Is tax on volume-based, sugar-sweetened drinks good for our nutrition?

Ryan Songalia
Is tax on volume-based, sugar-sweetened drinks good for our nutrition?
While the proposed tax targets obesity and overweight, it risks hurting those already susceptible to malnutrition

The Philippines is facing the double burden of growing overweight and obesity rates, with a serious problem of malnutrition. These are undoubtedly global problems – a major international study (2017) found that obesity has more than doubled since 1980, with over one in 10 people worldwide being obese. But we experience this in real, challenging ways in the Philippines.

In 2014, 23.6% of Filipino adults were overweight. In 2008, 57% of deaths in the Philippines resulted from the “fatal 4” NCDs – cardiovascular disease, cancer, diabetes, and chronic respiratory disease. This increased to 70% in 2013. Meanwhile, malnutrition has only decreased 8% in 15 years, with the chronic malnutrition rate at 33.4% in 2015.

In this context, it is absolutely critical that the government take strong measures to improve nutrition on both ends of the spectrum in our push for national reform. I am unsure if the current proposed solution – a P10-per-liter tax on sugar-sweetened beverages (SSBs) and P20 for beverages using imported sugar – will steer us towards that goal. Is public health the priority of the proposed tax? (READ: Sugar-sweetened beveage taxes promise P47B revenue – Suansing)

How will the tax improve health outcomes?

The tax intends to reduce consumption of SSBs by increasing their price. However, we must be wary of a potential “substitution effect” – would a tax simply make consumers switch to untaxed products, cancelling out any positive effects?

A report by the Economist Intelligence Unit (2017) points out the prevalence of street food that cannot be regulated. Here in the Philippines we are fond of food like sago’t gulaman, which are highly sweet and not subject to tax. With other factors surrounding sugar consumption, more local research is needed to determine if the tax will definitively lead to lower sugar intake.   

The volume tax is a flat tax – it imposes an added cost of P10 on the price of any SSB (soft drinks, concentrates, coffee, etc). This means drinks with 5 grams and 50 grams of sugar will be taxed the same. To reduce the amount of sugar we consume, a tax based on sugar content is more intuitive. It ensures that drinks with the most sugar will be taxed the most, and is more likely to encourage consumers to switch to the cheaper drinks, with less sugar.

While the proposed tax targets obesity and overweight, it risks hurting those already susceptible to malnutrition. Prices may increase up to 108%, disproportionately affecting consumption in low-income households while also endangering sari-sari stores that constitute 36% of fast-moving consumer goods (FMCG) sales and earn a monthly average of P26,000 from products such as SSBs.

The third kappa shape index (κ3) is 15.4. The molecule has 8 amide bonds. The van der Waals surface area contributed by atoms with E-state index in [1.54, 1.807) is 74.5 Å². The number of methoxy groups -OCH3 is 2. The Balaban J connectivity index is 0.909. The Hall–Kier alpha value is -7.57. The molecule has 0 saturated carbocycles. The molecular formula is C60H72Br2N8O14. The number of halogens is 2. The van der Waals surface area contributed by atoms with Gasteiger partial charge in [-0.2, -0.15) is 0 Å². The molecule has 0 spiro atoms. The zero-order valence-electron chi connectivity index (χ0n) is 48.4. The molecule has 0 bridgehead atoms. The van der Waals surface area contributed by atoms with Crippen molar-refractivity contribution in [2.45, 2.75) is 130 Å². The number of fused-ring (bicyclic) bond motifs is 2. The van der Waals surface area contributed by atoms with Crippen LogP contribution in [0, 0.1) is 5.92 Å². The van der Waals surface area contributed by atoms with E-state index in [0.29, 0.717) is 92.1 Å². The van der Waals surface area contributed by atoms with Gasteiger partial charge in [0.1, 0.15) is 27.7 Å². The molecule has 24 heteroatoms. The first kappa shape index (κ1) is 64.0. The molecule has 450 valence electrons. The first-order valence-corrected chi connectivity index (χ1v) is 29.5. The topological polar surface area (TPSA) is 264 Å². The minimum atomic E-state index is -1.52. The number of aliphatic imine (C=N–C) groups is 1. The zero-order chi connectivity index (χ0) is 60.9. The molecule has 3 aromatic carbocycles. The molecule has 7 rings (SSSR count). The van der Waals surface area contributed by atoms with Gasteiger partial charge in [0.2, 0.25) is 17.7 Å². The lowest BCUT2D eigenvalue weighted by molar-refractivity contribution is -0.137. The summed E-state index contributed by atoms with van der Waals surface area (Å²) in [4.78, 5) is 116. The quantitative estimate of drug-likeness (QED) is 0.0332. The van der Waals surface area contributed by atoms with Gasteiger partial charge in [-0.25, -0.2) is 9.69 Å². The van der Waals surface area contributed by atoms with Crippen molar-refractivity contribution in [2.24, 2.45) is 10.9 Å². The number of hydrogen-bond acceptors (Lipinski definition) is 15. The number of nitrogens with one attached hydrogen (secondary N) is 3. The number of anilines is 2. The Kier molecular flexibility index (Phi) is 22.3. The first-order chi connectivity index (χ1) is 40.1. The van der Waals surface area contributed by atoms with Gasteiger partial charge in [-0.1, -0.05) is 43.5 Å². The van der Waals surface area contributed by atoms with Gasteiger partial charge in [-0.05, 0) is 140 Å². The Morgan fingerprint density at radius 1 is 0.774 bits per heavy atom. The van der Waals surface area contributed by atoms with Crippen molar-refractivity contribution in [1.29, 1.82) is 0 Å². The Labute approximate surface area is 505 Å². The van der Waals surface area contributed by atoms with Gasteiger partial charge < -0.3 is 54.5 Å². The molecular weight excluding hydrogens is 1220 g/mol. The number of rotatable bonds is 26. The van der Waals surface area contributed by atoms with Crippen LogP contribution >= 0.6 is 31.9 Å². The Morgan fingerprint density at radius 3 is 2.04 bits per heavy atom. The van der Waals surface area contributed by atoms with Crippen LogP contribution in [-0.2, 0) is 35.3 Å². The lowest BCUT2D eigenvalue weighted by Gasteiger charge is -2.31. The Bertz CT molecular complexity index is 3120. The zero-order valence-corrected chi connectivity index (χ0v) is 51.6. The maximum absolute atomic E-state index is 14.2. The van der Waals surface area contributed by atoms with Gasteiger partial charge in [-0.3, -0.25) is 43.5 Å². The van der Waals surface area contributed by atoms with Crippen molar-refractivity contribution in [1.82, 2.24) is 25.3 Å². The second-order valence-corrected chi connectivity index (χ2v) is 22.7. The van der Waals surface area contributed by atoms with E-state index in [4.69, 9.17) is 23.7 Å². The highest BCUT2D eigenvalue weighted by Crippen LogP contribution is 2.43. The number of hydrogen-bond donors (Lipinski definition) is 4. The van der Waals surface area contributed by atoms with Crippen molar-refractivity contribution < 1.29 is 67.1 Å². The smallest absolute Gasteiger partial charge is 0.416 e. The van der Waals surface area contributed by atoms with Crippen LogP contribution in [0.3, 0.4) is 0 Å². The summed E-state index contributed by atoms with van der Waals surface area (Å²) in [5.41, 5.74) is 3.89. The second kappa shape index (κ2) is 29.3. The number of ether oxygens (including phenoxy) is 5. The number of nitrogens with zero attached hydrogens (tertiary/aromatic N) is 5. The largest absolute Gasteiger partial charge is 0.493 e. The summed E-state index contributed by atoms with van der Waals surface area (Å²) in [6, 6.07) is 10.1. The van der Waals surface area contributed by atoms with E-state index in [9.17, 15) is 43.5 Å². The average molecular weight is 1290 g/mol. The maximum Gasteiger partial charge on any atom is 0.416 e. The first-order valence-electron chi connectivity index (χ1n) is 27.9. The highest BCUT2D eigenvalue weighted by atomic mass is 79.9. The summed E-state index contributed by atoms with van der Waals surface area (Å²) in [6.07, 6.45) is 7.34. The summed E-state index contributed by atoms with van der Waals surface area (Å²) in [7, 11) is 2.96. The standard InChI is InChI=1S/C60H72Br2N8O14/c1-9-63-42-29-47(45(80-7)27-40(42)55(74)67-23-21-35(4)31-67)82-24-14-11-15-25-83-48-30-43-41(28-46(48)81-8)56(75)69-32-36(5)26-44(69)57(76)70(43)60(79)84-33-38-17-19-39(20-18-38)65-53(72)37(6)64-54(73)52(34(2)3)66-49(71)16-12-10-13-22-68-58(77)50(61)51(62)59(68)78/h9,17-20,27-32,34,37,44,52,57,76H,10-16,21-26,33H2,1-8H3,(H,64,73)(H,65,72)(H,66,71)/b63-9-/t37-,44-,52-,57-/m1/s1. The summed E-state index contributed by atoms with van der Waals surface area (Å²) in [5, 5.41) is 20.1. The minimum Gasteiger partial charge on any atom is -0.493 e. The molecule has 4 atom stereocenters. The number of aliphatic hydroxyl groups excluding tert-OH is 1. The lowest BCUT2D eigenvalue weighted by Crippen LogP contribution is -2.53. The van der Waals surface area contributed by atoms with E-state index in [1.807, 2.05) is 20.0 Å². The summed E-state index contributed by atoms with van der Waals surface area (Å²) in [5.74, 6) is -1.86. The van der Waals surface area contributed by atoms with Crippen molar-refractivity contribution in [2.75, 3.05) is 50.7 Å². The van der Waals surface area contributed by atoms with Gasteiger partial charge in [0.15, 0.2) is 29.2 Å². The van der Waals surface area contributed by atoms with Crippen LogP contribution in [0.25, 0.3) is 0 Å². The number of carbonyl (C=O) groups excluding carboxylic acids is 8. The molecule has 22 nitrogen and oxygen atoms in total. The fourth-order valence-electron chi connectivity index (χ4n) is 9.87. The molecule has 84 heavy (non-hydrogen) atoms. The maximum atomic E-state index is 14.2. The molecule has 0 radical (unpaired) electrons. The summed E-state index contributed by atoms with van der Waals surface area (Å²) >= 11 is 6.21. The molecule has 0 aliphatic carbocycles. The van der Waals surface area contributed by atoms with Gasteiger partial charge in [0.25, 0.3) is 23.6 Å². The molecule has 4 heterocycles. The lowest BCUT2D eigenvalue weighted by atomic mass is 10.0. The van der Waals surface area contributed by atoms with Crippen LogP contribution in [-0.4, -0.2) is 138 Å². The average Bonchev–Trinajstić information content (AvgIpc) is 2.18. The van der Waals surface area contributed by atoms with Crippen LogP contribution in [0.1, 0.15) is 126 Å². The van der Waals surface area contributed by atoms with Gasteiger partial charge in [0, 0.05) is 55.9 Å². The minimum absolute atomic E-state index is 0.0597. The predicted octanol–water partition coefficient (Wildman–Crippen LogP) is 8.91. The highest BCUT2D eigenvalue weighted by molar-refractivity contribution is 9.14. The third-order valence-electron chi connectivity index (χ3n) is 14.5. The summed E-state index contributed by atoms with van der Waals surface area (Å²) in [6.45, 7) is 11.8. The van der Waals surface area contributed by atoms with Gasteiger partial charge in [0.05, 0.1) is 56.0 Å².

How will the tax revenue address nutrition and health?

Taxes may also contribute to improving health and nutrition outcomes through investment in health programs, education drives, and healthcare financing. The proposed SSB bill is expected to raise over P47 billion in revenue, with 15% allocated to supporting the sugar industry. Only 10% is intended for the Department of Health, and 15% to education. For an ambitious public health endeavour, this is a minimal contribution. We must keep health at the center of discussion.

What are our alternatives?

One clear alternative to a volume-based tax is one that is sugar-based, encouraging consumers to drink less sugar simply because it is cheaper. Beverage companies will also endeavor to reduce sugar content to pay less tax, making the industry a healthier one overall. Taxing sugar content also enables us to track health impact, as we can easily correlate health outcomes to consumers’ intake of sugar, since other sources of carbohydrates remain available.

This threshold model is one that has been favored in countries worldwide, with South Africa and the United Kingdom close to implementation. There are ongoing deliberations in Thailand. As we consider this tax, let us remain geared towards finding the best solution for the health of Filipinos.  

How do we ensure that any health-oriented tax is effective?

To effectively address the double burden threat to public health, Philippine-focused studies on the wider Filipino diet and sugar intake are essential. In Singapore, health authorities have identified white rice as the main cause of diabetes in the country, rather than sugar. Understanding our problem will lead us to an effective solution.

Above all, any nutrition-oriented solution is incomplete without efforts for prevention and education. Awareness-raising programs such as “National Obesity Prevention and Awareness Week” should be leveraged to educate the public on the importance of a balanced diet and regular physical activity. Restricting the marketing of “unhealthy foods” to children and implementing food labeling for nutritional information may also mitigate incidence of NCDs.

As the Senate rules on the introduction of a volume-based tax, we should ask ourselves what health outcomes we want to achieve for our country and implement the most effective, efficient, and impactful policies. –

Dr Teodoro “Ted” Herbosa, MD is the Executive Vice President of the University of the Philippines and former undersecretary of the Department of Health. He is a dynamic advocate of health issues and a published writer in healthcare. As consultant of the WHO, he has assisted countries like Republic of Palau, Maldives, Tunisia, and Fiji to formulate development plans and assess national and health emergency plans. Dr Herbosa graduated from the UP College of Medicine and pursued further training in Tel Aviv, Israel.

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